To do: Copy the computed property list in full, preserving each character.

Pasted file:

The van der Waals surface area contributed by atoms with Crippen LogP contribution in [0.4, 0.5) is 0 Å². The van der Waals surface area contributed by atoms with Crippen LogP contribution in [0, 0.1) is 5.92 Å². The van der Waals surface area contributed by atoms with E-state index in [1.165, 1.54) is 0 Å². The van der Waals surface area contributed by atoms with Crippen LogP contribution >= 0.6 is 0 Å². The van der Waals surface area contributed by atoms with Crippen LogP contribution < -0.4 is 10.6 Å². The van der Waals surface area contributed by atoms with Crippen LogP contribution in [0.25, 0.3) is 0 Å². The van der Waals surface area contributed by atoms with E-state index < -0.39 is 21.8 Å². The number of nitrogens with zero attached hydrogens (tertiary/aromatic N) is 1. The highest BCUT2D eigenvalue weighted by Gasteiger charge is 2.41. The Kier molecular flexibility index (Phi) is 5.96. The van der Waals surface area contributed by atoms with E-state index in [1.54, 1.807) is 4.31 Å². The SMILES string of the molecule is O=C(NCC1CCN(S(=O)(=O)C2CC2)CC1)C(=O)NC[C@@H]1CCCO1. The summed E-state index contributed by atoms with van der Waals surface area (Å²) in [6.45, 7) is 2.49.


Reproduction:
The van der Waals surface area contributed by atoms with Crippen LogP contribution in [0.4, 0.5) is 0 Å². The van der Waals surface area contributed by atoms with Crippen LogP contribution in [0, 0.1) is 5.92 Å². The van der Waals surface area contributed by atoms with E-state index in [1.165, 1.54) is 0 Å². The van der Waals surface area contributed by atoms with Crippen LogP contribution >= 0.6 is 0 Å². The van der Waals surface area contributed by atoms with Crippen LogP contribution < -0.4 is 10.6 Å². The van der Waals surface area contributed by atoms with Crippen LogP contribution in [0.25, 0.3) is 0 Å². The van der Waals surface area contributed by atoms with E-state index < -0.39 is 21.8 Å². The number of nitrogens with zero attached hydrogens (tertiary/aromatic N) is 1. The highest BCUT2D eigenvalue weighted by Gasteiger charge is 2.41. The Kier molecular flexibility index (Phi) is 5.96. The van der Waals surface area contributed by atoms with E-state index in [1.54, 1.807) is 4.31 Å². The SMILES string of the molecule is O=C(NCC1CCN(S(=O)(=O)C2CC2)CC1)C(=O)NC[C@@H]1CCCO1. The summed E-state index contributed by atoms with van der Waals surface area (Å²) in [6.45, 7) is 2.49.